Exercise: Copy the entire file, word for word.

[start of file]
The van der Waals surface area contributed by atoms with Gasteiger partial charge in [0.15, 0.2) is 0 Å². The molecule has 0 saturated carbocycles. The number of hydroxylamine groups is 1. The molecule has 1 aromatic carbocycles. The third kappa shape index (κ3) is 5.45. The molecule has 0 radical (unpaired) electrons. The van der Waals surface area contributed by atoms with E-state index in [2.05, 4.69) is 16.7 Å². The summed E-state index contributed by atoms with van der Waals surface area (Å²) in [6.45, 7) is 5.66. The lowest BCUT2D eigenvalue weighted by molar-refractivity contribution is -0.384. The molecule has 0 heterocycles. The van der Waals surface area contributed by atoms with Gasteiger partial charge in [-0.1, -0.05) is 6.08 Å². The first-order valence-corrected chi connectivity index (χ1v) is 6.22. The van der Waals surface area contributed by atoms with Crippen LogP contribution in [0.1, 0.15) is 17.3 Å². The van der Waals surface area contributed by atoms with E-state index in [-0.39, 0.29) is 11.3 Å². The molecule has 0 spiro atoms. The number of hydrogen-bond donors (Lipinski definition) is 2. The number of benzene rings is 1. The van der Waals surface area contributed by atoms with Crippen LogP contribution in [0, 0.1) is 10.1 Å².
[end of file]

The van der Waals surface area contributed by atoms with Gasteiger partial charge in [0.15, 0.2) is 0 Å². The molecule has 0 saturated carbocycles. The number of hydroxylamine groups is 1. The molecule has 1 aromatic carbocycles. The third kappa shape index (κ3) is 5.45. The molecule has 0 radical (unpaired) electrons. The van der Waals surface area contributed by atoms with E-state index in [2.05, 4.69) is 16.7 Å². The summed E-state index contributed by atoms with van der Waals surface area (Å²) in [6.45, 7) is 5.66. The lowest BCUT2D eigenvalue weighted by molar-refractivity contribution is -0.384. The molecule has 0 heterocycles. The van der Waals surface area contributed by atoms with Gasteiger partial charge in [-0.1, -0.05) is 6.08 Å². The first-order valence-corrected chi connectivity index (χ1v) is 6.22. The van der Waals surface area contributed by atoms with Crippen LogP contribution in [0.1, 0.15) is 17.3 Å². The van der Waals surface area contributed by atoms with E-state index in [-0.39, 0.29) is 11.3 Å². The molecule has 0 spiro atoms. The number of hydrogen-bond donors (Lipinski definition) is 2. The number of benzene rings is 1. The van der Waals surface area contributed by atoms with Crippen LogP contribution in [0, 0.1) is 10.1 Å².